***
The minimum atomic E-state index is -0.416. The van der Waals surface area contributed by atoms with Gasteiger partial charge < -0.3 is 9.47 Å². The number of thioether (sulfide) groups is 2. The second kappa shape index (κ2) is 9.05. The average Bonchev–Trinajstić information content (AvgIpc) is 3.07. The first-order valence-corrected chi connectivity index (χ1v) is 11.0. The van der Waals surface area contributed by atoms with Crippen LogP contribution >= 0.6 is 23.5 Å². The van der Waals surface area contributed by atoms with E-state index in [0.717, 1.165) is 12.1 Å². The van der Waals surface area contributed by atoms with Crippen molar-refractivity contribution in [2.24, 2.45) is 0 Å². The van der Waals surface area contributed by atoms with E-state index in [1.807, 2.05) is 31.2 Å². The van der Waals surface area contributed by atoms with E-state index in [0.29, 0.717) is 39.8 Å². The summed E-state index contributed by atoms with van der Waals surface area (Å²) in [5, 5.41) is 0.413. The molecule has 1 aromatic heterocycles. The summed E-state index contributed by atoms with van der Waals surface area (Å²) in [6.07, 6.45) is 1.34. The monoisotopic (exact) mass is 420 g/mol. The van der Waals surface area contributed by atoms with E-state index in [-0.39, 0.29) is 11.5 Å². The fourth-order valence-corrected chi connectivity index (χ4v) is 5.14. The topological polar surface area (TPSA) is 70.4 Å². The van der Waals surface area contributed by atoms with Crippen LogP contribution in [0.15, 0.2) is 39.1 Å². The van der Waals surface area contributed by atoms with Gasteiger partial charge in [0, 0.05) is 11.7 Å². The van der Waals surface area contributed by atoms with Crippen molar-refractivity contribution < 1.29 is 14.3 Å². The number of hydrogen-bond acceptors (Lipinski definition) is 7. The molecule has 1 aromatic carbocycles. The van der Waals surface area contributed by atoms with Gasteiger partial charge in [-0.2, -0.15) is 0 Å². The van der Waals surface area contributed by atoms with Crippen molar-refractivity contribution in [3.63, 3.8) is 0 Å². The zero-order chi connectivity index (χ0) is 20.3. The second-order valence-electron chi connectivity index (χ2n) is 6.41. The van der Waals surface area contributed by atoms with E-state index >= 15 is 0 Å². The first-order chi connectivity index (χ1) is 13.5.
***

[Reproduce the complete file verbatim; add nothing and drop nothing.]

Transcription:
The minimum atomic E-state index is -0.416. The van der Waals surface area contributed by atoms with Gasteiger partial charge < -0.3 is 9.47 Å². The number of thioether (sulfide) groups is 2. The second kappa shape index (κ2) is 9.05. The average Bonchev–Trinajstić information content (AvgIpc) is 3.07. The first-order valence-corrected chi connectivity index (χ1v) is 11.0. The van der Waals surface area contributed by atoms with Crippen LogP contribution >= 0.6 is 23.5 Å². The van der Waals surface area contributed by atoms with E-state index in [0.717, 1.165) is 12.1 Å². The van der Waals surface area contributed by atoms with Crippen molar-refractivity contribution in [2.24, 2.45) is 0 Å². The van der Waals surface area contributed by atoms with E-state index in [1.807, 2.05) is 31.2 Å². The van der Waals surface area contributed by atoms with E-state index in [0.29, 0.717) is 39.8 Å². The summed E-state index contributed by atoms with van der Waals surface area (Å²) in [5, 5.41) is 0.413. The molecule has 1 aromatic heterocycles. The summed E-state index contributed by atoms with van der Waals surface area (Å²) in [6.07, 6.45) is 1.34. The monoisotopic (exact) mass is 420 g/mol. The van der Waals surface area contributed by atoms with E-state index in [-0.39, 0.29) is 11.5 Å². The fourth-order valence-corrected chi connectivity index (χ4v) is 5.14. The topological polar surface area (TPSA) is 70.4 Å². The van der Waals surface area contributed by atoms with Crippen LogP contribution in [0.15, 0.2) is 39.1 Å². The van der Waals surface area contributed by atoms with Gasteiger partial charge in [0, 0.05) is 11.7 Å². The van der Waals surface area contributed by atoms with Crippen molar-refractivity contribution < 1.29 is 14.3 Å². The number of hydrogen-bond acceptors (Lipinski definition) is 7. The molecule has 1 aromatic carbocycles. The van der Waals surface area contributed by atoms with Gasteiger partial charge in [-0.2, -0.15) is 0 Å². The van der Waals surface area contributed by atoms with Crippen molar-refractivity contribution in [3.63, 3.8) is 0 Å². The zero-order chi connectivity index (χ0) is 20.3. The second-order valence-electron chi connectivity index (χ2n) is 6.41. The van der Waals surface area contributed by atoms with E-state index >= 15 is 0 Å². The first-order chi connectivity index (χ1) is 13.5.